I'm going to randomly discuss some of my thoughts about The Five Love Languages. I decided to read this book due to curiosity more than a desire to change my marriage. This isn't a book review or anything close to scholarly.
I read the book in two days, and took major breaks in between. Basically, it took me a few sittings. I'm not saying that to brag, but, actually as a warning that you probably shouldn't race through it as quickly as I did. I plan to go back and read it again, because I know there are probably some salient points I missed. My reading comprehension was only good when I was prepping for my SAT's, and even then it wasn't great. Must re-read this book.
As I was galloping through the first half, I was pretty close-minded. I found Dr. Chapman's queries over if your spouse's "love tank" was full or not to be hokey. I couldn't imagine L and I sitting on our couch together mulling over where our love had gone. Also, the constant anecdotes about the marital problems between Janie and Jeff or Barbara and Bob or Fern and Frank didn't seem to help me envision my own marriage and its flaws. I understand why self-help books feel the need to present evidence to make their case, but unless you closely identify with the problems or lifestyles of the hypothetical couples, it's just a waste of time. Those were some of the things that kept me distracted and bored with sections of the book.
Now here is what I liked. I got what Dr. Chapman was saying about how we all give and receive love differently. He categorizes the five ways of giving and receiving love, and calls them languages. If you and your spouse speak different love languages, you may find your relationship unfulfilled. I found myself nodding along with Dr. Chapman in his descriptions of how we interpret love. For example, how our parents presented love to us, as children, has a lot to do with how we perceive love in our relationships as adults. Was it through hugs? Was it through gifts? Was it through home cooked meals? L and I were raised in households where love and affection were viewed differently. That has impacted how we interpret and express love in our current lives.
You don't always love your spouse in the ways they need to be loved, and vice versa. It takes good communication, care for your spouse, an open heart, and an open mind. Sometimes these basic elements get lost along the way, especially as the years wear on, and we move away from the "honeymoon phase."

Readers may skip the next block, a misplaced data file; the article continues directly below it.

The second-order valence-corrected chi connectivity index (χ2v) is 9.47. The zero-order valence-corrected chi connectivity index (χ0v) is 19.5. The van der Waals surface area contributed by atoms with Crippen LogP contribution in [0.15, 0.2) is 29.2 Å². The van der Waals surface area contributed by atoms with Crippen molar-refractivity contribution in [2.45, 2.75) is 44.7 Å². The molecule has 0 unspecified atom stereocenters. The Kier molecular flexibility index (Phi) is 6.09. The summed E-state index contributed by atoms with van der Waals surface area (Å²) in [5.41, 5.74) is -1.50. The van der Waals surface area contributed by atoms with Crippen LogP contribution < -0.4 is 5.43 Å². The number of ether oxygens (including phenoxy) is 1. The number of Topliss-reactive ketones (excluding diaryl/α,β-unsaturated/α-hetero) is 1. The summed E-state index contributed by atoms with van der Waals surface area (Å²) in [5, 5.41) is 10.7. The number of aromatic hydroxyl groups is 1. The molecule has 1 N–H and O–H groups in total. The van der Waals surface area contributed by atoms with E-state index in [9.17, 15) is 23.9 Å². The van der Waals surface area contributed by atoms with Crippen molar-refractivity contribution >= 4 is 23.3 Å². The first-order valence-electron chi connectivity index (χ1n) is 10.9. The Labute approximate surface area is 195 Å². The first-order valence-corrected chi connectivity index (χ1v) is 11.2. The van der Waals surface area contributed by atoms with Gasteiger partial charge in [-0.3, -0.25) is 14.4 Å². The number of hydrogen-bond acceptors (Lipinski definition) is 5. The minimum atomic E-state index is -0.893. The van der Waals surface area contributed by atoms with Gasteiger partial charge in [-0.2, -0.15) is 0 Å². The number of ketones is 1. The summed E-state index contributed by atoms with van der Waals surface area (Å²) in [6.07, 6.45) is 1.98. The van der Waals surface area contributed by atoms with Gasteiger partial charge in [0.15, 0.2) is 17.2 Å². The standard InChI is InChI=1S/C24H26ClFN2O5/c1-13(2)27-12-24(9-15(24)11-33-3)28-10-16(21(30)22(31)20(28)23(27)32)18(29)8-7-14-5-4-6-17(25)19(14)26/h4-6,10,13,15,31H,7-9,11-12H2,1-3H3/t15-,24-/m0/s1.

By the end of the book, I think I discovered its purpose in my life. It wasn't that I agreed with everything Dr. Chapman wrote, because I didn't. It isn't that my marriage is perfect, because it is not. I think everyone needs a dose of self-awareness every once and awhile. For me, that meant that I needed to open my mind. I needed to examine the fact that I am mostly fulfilled in my marriage. However, sometimes, I don't know if my husband is fulfilled. It's not about effort. I put forth a lot of effort. But, am I speaking his love language? I don't know. I haven't spoken a word about this to him. With all of my health issues and fertility issues, I do not always check in with L and make sure that we are on the same page. This makes me feel perpetually guilty. Yet, I don't think I am much good to my husband as a guilt-ridden, emotional wreck. He needs a wife.
I also want him to read the book. I want to talk with him about it, or at least introduce him to the love languages. I may not have always loved him the way he needs to be loved, but maybe I can now.
There is SO much more about this book that I did not touch on. Again, this isn't a book report, but just some of my random observations. Have you read this book? How do you feel about marriage counseling and/or marriage self-help? How do you maintain a healthy relationship with your spouse?